The term ‘one stop shop’ is admittedly clichéd, but once in a while one comes across a manufacturing company that truly fits the bill. Jemco Components and Fabrication Inc is one of these. This family-owned business in Kirkland, WA, offers prototype & production machining, sheet metal fabricating, contract assembly services, laser marking and etching and a host of finishing options and has been doing so for three decades and two generations.
Raising the stakes
Two years ago, however, the stakes grew higher. As the company’s level of five-axis machining grew, management decided that an alarming number of ‘little crashes’ could quite easily turn into one big crash, quite possibly damaging an expensive machine tool and at the very least, disrupting deliveries to any one of its customers in the aerospace, military, medical or energy industries.
With more than two dozen five-axis machining centres on the line, Travis Moore, Vice President, Jemco and his team began looking for an alternative to the traditional ‘push the green button and pray’ programme prove outs.
“A number of companies tried very hard to sell us on their simulation software, telling us how their solution would address all of our needs, but after a lot of research and talking to a number of people, we found that Vericut was the only software with true G-code simulation,” Moore said.
Since 1988, Vericut from CGTech, Irvine, CA, has been the leader in CNC toolpath and machine simulation. Because it reads the actual code used by the machine controller, it picks up where CAM systems leave off. Every workpiece, fixture, toolholder and machine component can be accurately modelled, leaving nothing to chance. Gouging and uncut areas are clearly identified. Setup times are reduced, and because complete visibility to the machining process is achieved, opportunities for process improvement are greatly enhanced. Best of all, collisions are virtual rather than spark-filled and noisy.
Straddling the manufacturing fence
Moore’s parents started the company when he was a child. Their decision to pursue sheet metal fabrication and precision machining under the same roof was made on day one with the purchase of a Finn-Power turret punch and an Okuma Cadet machining centre. It was apparently the right decision, because Jemco has become quite successful at both types of metalworking.
The fabricating side of the 70,000 sq ft shop is now home to Amada press brakes, a Mazak OptiPlex 4kW laser cutter, Finn Power punch presses with sheet loading capabilities and TIG, MIG & spot welding equipment. There are laser markers & fastener machines, and Jemco has strategic partnerships with a variety of metal finishers. There’s little they can’t produce.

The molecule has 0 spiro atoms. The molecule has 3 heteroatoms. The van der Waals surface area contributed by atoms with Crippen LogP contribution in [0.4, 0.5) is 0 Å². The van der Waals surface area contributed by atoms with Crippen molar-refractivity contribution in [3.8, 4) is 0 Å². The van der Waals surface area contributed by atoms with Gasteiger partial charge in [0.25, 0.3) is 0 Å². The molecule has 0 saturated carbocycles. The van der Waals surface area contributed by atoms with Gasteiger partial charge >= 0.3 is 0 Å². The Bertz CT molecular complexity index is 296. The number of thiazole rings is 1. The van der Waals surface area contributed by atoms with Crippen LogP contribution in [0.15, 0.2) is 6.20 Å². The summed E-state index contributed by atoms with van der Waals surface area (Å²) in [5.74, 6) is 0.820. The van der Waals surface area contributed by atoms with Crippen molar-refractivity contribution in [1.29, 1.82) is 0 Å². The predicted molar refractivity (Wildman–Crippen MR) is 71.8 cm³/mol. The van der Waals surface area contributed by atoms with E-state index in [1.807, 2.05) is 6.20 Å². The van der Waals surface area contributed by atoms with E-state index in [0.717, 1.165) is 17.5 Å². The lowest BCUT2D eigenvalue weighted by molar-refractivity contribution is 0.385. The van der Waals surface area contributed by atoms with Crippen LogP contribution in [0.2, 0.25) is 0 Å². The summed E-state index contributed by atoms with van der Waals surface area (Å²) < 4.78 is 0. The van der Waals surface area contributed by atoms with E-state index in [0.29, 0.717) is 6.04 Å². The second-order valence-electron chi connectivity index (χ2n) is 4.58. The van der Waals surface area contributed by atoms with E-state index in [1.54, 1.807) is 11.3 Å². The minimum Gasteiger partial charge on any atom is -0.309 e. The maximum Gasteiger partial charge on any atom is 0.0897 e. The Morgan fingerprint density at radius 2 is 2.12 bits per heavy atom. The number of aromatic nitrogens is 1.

The machine shop is even more impressive. Altogether, Jemco has just shy of 40 CNC lathes and machining centres on its production floor. Equipment builders include Haas, Okuma, Mazak and others, but topping the list is a pair of DMG Mori NMV1500 five-axis vertical machining centres — one sporting a 40,000 rpm spindle — and serviced by a 34-pallet robotic cell material handling system.
“We try to be really diverse,” Moore asserted and added, “My dad saw from the very beginning that there was value in having a one-stop shop. There are plenty of complex fab parts that require milling and he felt that managing both was something he could do fairly easily. It’s been smooth sailing ever since.”
Part of that smooth journey has been due to Vericut, at least recently. “All those little crashes we were seeing have died down to nothing,” Moore cited and went on, “That’s saying a lot, because most of our production quantities are small — say between two and two dozen pieces — and we, therefore, set-up many jobs each day. And as anyone in this business will tell one, the more times one is setting up, the more opportunities he/she has to mess up. I strongly tie our lack of crashes to Vericut.”
Lots of jobs also means lots of programmers — in Jemco’s case, there are seven, each with his/her own way of doing things. CNC programmer, Chuck Macomb says Vericut helps him answer the many questions that arise when generating toolpaths for a machining centre that cost more than most people’s house.
“Is there any interference between the toolholders and the vise? Did the program cut the part right? Is the spindle going to bump the workpiece? Did each axis go the direction you expected it to? There are all kinds of problems that can occur, but because the CAM software doesn’t see the same thing the machine sees, there can be occasional surprises. Vericut eliminates the wondering,” he stated.
Tony Maldonado, CNC programmer, Jemco agrees. “We use Siemens NX for our CAM platform here. It does a good job on most parts of telling one if he/she is going to crash or violate the part in any way, but one has to pay close attention to see it. Sometimes things are moving so fast that it’s easy to miss something, and that’s where Vericut comes in. One can see any areas that he/she missed during programming, any gouges and especially any crashes,” he signed off.
Courtesy: CGTECH India